For an alcoholic, finding a local rehab centre and getting clean in the first place can seem like the most difficult challenge anyone could ever be presented with in a lifetime. But while getting off alcohol in the first place is extraordinarily challenging to say the least, it isn’t nearly as difficult as attempting to beat alcohol for a second, or even a third time.

While there’s no such thing as a lost cause and even multiple relapses do not necessarily spell a hopeless situation, it is nonetheless considerably more difficult to kick an alcohol habit after previously doing so and relapsing. The reason being that not only can relapsing back to alcohol dependency have devastating effects on both physical and mental health, but knowing that you have already relapsed once can absolutely destroy motivation and lead to the assumption that to try again is essentially hopeless.

HALT and Relapse – The 4 Triggers To Avoid At All Costs

This is precisely why the subject of relapse is one that recovering alcoholics should by no means ignore, but at the same time shouldn’t necessarily spend 24 hours every day panicking about. In theory, it is simply a case of understanding the most important and indeed dangerous relapse triggers of all, in order to work as hard as possible in avoiding them entirely.

Quite often, the four most common of all alcoholism relapse triggers are referred to using the H.A.L.T.  acronym, which groups together the following:

1 – Hunger

Contrary to popular belief, one of the most common and powerful relapse triggers of all is plain and simple hunger. It’s also a problem commonly faced by recovering alcoholics as while the body goes through what tends to be a rather extensive and comprehensive self-repair and strengthening process, having any kind of appetite whatsoever is rare to say the least. Nevertheless, when the body is hungry and hasn’t been provided with everything it needs to go about its business, it begins to crave things that are not exactly healthy. Not only this, but a lack of nourishment and indeed satisfaction can lead to a lapse in judgment, clouding the individual’s thinking and positive reasoning.

2 – Anger

Unfortunately, anger is one emotion it is almost impossible to avoid during the recovery process. The simple fact of the matter is that you are going to feel angry – some get angry with themselves, some get angry with those who may have influenced their alcoholism in the first place, some get angry with friends and family members for apparently abandoning them and some feel anger at the fact that their recovery appears to be taking way too long. In all such instances, anger has the potential to seriously cloud the judgment of the individual in question and lead to poor decision-making. As there is no realistic way of avoiding anger entirely, it is important to both accept it and to find ways of positively, or at least proactively, controlling it.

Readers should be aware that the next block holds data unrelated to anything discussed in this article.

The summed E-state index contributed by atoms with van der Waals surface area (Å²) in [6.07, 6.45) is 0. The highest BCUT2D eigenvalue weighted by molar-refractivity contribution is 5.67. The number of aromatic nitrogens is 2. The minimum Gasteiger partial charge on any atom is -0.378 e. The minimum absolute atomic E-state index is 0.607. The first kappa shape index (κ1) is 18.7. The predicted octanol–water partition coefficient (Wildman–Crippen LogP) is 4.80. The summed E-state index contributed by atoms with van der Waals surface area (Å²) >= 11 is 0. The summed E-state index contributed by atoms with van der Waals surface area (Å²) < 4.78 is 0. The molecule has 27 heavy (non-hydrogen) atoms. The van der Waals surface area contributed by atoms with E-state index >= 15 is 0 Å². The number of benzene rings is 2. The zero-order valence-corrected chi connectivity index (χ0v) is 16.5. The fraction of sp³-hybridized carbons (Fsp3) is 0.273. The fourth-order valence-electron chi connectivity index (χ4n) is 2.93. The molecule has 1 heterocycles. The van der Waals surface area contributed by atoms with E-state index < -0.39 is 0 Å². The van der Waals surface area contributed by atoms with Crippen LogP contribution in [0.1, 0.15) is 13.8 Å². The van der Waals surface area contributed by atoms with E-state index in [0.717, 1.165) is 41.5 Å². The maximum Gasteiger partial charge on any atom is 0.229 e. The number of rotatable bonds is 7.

3 – Loneliness

There will also be those for whom the most difficult thing to handle throughout the recovery process is the inherent feeling of loneliness. It’s natural to assume that if you have plenty of friends and family members around you at all times to lend a helping hand, there’s really no need for any such feelings of loneliness.  However, so many recovering alcoholics find themselves falling into deep loneliness due to simply feeling as if nobody really understands what they are going through and that they are to a certain extent facing their demons alone.  That being said, things are exponentially more difficult for those who do not have friends and family around to support them, for whom loneliness can be nothing short of unbearable. At all times therefore, it is imperative to make every possible effort to avoid loneliness.

4 – Tiredness

Last but not least, something else that is inevitable throughout the recovery process and is also guaranteed to cloud the judgment of the individual in question is tiredness. Recovering from alcohol addiction is a long, difficult and incredibly challenging process in both mental and physical capacities. It is therefore inevitable that recovering alcoholics will spend much of their time feeling tired, lethargic and apathetic – all of which are exactly the kinds of feelings that can lead to relapse. Of course it is not as if anyone has the ability to just pull energy and motivation out of thin air, but at the same time it is of the utmost importance to make all necessary efforts to remain energised and active.  Despite the fact that your body may be telling you the exact opposite, this is in fact no time for lounging around and doing absolutely nothing.